A documentary about director Toni Benedetti’s band, Being in a Band delivers precisely what the title tells you. Coming across primarily as promotion material, the film features enjoyable interviews with some clearly talented individuals concerning an interesting subject matter. Sadly, the film is let down slightly by some shaky camera work and changing sound levels throughout. I enjoyed the look into life in a band but the film unfortunately left no lasting impression for me.

2.5/5


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Big D – Danny Flynn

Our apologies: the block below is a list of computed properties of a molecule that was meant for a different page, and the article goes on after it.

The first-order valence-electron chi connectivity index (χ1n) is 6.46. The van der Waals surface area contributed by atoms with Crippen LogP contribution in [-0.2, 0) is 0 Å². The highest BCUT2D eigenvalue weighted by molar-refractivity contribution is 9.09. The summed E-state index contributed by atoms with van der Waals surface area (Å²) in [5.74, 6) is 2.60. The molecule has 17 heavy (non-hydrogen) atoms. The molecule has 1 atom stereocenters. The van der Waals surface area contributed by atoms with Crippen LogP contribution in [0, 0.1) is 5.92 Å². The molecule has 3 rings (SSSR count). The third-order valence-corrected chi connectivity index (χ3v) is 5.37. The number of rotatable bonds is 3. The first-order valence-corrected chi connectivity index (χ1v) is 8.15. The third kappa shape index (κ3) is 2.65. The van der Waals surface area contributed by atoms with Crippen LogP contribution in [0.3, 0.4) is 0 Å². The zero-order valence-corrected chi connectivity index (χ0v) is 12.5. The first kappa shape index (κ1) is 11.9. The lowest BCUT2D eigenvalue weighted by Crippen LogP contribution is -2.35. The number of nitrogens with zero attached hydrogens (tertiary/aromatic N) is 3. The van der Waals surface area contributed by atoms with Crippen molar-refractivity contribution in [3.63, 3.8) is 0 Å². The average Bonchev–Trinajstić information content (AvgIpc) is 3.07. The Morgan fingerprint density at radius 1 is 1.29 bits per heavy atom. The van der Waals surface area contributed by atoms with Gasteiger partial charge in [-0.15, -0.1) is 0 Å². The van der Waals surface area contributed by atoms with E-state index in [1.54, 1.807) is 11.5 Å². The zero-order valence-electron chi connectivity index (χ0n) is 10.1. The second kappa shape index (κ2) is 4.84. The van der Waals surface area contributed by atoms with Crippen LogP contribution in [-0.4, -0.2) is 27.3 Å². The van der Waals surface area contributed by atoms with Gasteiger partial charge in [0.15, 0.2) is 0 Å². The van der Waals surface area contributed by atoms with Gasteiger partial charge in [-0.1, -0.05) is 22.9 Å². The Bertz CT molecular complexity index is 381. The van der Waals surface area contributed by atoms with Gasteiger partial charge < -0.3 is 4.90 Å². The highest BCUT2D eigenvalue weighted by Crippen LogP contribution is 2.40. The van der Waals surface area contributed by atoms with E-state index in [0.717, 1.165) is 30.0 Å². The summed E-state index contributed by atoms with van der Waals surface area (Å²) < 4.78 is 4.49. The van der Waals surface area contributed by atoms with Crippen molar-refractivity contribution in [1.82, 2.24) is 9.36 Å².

Carys

Big D is a fun, self-aware mockumentary, centring on Danny Flynn, the “Big D” himself, attempting to sell his “Greatest Hit” films on DVD. I really enjoy the parts where other AirTV members are critiquing his filmmaking career. However, the film relies heavily on Flynn himself, but his dead pan performance just didn’t make me laugh sadly.

1/5

Aaron